4. Use Strength Training to Balance Your Body
You need something -- and what better than muscle? -- to keep your body properly aligned while you're running down the road at 450 pounds of crunching, twisting-in and torquing-out force per stride. According to Ferber, it's particularly important to strengthen the hip muscles. He claims his clinic has cured 92 percent of knee injuries with a hip regimen. "Strengthening the hips is optimal for effective rehabilitation, as opposed to treating the area where the pain is located (e.g., your knee)," he says. "When you strengthen the hips--the abductors, adductors, and gluteus maximus--you increase your leg stability all the way down to the ankle."
You don't want to train for bulging muscles. You need just enough core, hip and lower-leg strength training to keep your pelvis and lower-extremity joints properly positioned. "Healthy running should be as symmetrical and fluid as possible," says Michael Fredericson, M.D., associate professor of sports medicine at Stanford University School of Medicine. "If you don't have muscle balance, then you lose the symmetry, and that's when you start having problems."
5. RICE Works
When you've got muscle aches or joint pains, there's nothing better than rest, ice, compression and elevation for immediate treatment. These measures can relieve pain, reduce swelling, and protect damaged tissues, all of which speed healing. The only problem with RICE is that too many runners focus on the "I" while ignoring the "RCE." Ice reduces inflammation, but to ice-and-run, ice-and-run, without giving the tissues enough time to heal, is a little like dieting every day until 6 p.m. and then pigging out. And so Bruce Wilk, an orthopedic rehabilitation specialist in Miami, has added another letter to the acronym, spelling out PRICE. The P stands for "protection," which means don't run until the injury is better.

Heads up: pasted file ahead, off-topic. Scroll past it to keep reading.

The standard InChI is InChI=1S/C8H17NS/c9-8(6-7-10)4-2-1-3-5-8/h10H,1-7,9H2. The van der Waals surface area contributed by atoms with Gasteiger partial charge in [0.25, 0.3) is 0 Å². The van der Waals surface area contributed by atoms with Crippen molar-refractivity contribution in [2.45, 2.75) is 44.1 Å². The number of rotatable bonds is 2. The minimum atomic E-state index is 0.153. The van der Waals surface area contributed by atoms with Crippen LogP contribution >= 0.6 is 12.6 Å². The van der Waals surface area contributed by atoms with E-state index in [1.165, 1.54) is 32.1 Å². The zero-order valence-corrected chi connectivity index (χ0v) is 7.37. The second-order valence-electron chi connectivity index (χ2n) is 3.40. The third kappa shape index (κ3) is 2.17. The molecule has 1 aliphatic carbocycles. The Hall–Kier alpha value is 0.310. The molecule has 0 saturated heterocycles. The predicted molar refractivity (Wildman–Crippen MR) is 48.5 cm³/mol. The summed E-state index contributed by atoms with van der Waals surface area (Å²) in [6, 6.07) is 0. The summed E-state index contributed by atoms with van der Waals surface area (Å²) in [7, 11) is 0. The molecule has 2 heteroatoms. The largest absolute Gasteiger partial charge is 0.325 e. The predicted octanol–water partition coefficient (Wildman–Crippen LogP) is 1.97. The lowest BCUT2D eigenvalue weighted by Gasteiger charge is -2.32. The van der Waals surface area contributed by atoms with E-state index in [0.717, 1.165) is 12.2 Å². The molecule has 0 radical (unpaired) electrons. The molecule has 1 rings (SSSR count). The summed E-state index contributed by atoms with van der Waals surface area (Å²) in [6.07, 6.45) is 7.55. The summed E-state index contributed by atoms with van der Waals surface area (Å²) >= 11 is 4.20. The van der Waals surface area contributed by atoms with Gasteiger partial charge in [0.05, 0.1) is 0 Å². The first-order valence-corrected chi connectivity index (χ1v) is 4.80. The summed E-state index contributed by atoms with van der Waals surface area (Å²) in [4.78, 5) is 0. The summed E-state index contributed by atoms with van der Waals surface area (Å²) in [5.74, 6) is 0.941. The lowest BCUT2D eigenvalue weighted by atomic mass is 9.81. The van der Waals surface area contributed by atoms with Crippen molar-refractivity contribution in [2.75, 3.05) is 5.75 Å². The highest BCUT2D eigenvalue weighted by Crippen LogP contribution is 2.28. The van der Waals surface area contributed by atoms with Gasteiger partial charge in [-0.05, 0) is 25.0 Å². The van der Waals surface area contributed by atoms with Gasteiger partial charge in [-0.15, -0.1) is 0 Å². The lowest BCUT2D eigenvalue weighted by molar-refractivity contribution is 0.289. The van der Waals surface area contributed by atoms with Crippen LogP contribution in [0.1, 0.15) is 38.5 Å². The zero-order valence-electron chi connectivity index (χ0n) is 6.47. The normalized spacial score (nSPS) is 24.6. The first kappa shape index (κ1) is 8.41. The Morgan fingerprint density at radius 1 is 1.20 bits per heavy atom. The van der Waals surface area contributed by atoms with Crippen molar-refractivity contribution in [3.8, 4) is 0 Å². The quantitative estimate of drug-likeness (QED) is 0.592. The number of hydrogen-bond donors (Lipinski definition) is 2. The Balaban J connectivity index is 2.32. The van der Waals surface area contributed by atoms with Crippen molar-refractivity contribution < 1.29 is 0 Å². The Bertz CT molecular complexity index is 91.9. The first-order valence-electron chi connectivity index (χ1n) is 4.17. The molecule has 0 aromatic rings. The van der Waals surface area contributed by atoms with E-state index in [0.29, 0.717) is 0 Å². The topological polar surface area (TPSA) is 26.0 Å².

RICE is most effective when done immediately following an injury. If you twist your ankle or strain your hamstring, plan to take a few days off from running (see Law II). Apply ice -- for 10 to 15 minutes at a time, several times a day. A homemade ice pack--a baggie filled with ice cubes and water--is best. A bag of frozen vegetables is also effective. If you can, elevate the area (easy for foot and ankle injuries, not so much for hip or hamstring issues) to limit swelling. Compression can also further reduce inflammation and can provide pain relief, especially when you first return to running. An ACE bandage is the simplest way to wrap a swollen area, but Amol Saxena, a sports podiatrist in Palo Alto, California, uses a compression dressing with 3M Coban, a self-adherent over-the-counter product. He then uses kinesio tape or a Darco Body Armor Walker for when the swelling goes down. "The tape pulls up the skin slightly, allowing more blood to flow to the injured area," he says.
6. Run on a Level Surface
Here's another factor that could have a significant impact on running injuries, but has been rarely studied: road camber. No doubt you always run on the left side of the road facing traffic. That's good for safety reasons. But it also gives you a functional leg-length discrepancy, since your left foot hits the road lower on the slope than your right foot. You're also placing your left foot on a slant that tends to limit healthy pronation, and your right foot in a position that encourages overpronation. And you're doing this -- running in an unbalanced way -- 160 to 180 strides a minute for mile after mile, day after day, week after week. Clint Verran, a physical therapist in Lake Orion, Michigan, sees the results of this cambered running in his clinic, where he treats a higher incidence of left-hip injuries in runners than right-hip injuries.